ADA Guidelines: Don't create hostile workplaces for people with disabilities

by on January 14, 2009 · 0 Comment POSTED IN: HR Info Center

The ADA lawsuit trap: A Disability Hostile Workplace

You don’t necessarily have to fire or demote disabled people to lay yourself open for legal trouble.
Just like the laws on sexual harassment, the Americans with Disabilities Act of 1990 has a “hostile work environment” provision. This is a legal net that can catch you an ADA lawsuit if an employee manages to show he or she was a target of unjustified criticism or abusive remarks on account of a disability, or perceived disability.

Allie Benzetti had severe vision problems. The company had installed a special computer to try to accommodate his bad eyesight, but he kept having problems with production volume and accuracy.

Supervisor Paul Steelman finished writing up Allie’s evaluation and gave it to him. “This is terrible,” Allie said. “I deserve better.”

“I don’t think you do,” Paul said. “I’ve documented every point I made, and I think I’ve been more than fair.”

“So you’re putting me in some kind of Improvement Program?” Allie said. “What does that mean?”

“You have 120 days to show improvement in the key areas I listed,” Paul said. “If you don’t, we move to the next stage, which could be suspension or termination.”

Allie shook his head. “I thought you were a regular fella,” he said. “Now I see you’re just one of those guys climbing the corporate ladder, stepping on the heads of the little people on the way up.”

“Oh, come on,” Paul said, momentarily losing his temper. “You are milking your eye problems for all they’re worth, and just because you can’t see properly doesn’t mean I can’t see when you’re goofing off. Which you do a lot of the time.”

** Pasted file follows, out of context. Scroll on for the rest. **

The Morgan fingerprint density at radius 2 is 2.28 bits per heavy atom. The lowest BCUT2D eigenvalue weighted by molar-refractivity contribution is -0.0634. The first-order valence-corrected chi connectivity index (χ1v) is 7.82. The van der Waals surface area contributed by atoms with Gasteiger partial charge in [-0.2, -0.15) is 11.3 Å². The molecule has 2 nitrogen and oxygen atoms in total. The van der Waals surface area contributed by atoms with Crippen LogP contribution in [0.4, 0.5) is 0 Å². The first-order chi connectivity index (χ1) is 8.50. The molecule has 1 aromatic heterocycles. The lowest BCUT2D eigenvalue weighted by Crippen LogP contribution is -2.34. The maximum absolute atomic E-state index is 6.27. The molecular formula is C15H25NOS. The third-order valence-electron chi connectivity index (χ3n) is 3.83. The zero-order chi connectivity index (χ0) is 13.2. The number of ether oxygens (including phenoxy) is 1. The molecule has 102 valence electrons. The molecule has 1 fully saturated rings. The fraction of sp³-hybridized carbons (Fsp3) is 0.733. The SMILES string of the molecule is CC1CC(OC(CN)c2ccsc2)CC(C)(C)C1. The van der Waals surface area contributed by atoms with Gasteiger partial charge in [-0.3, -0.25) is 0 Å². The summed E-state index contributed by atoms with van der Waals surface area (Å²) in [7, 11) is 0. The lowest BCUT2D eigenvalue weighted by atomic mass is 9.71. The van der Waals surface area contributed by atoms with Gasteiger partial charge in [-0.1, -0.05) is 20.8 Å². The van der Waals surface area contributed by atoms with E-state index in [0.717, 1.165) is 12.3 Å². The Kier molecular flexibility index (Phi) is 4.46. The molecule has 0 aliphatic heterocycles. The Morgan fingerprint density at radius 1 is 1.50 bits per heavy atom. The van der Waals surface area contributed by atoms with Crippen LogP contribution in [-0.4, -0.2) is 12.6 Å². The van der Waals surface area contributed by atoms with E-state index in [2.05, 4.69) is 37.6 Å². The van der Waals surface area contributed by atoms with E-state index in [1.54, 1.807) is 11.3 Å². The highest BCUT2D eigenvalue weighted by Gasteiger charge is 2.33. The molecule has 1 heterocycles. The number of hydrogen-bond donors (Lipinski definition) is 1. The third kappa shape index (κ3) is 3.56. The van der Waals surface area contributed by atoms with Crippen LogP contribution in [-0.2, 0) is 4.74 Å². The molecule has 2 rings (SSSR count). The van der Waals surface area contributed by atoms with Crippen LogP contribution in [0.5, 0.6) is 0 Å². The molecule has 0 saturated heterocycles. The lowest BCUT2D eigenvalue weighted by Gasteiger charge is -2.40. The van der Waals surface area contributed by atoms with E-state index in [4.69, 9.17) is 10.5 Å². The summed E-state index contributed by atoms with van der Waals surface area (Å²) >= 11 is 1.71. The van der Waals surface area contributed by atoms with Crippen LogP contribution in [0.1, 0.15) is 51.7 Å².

Later on, Allie filed an ADA lawsuit over having been placed on the Performance Improvement Program, and over what he alleged was a hostile work environment due to his disability. In court, he testified with relish about what Paul had said regarding his goofing off and milking his problems.

The company asked to have Allie’s suit thrown out, but the court wouldn’t do it. The company faced two unappetizing options: a trial before a jury that would likely sympathize with the vision-impaired employee, or paying Allie to withdraw the ADA lawsuit. (Pantazes v. Jackson)

How the supervisor slipped up:

Paul should have kept his temper, of course. But he also could have done more to facilitate Allie’s work on the special-order computer, perhaps by calling in IT to adjust the settings or modify the software.

ADA guidelines for Managers:
Courts and especially juries are sensitive to the appearance of a company treating a disabled worker shabbily or cruelly. This makes it particularly important for supervisors to treat disabled employees even-handedly, professionally, and even kindly where possible – and make sure other employees do, too.

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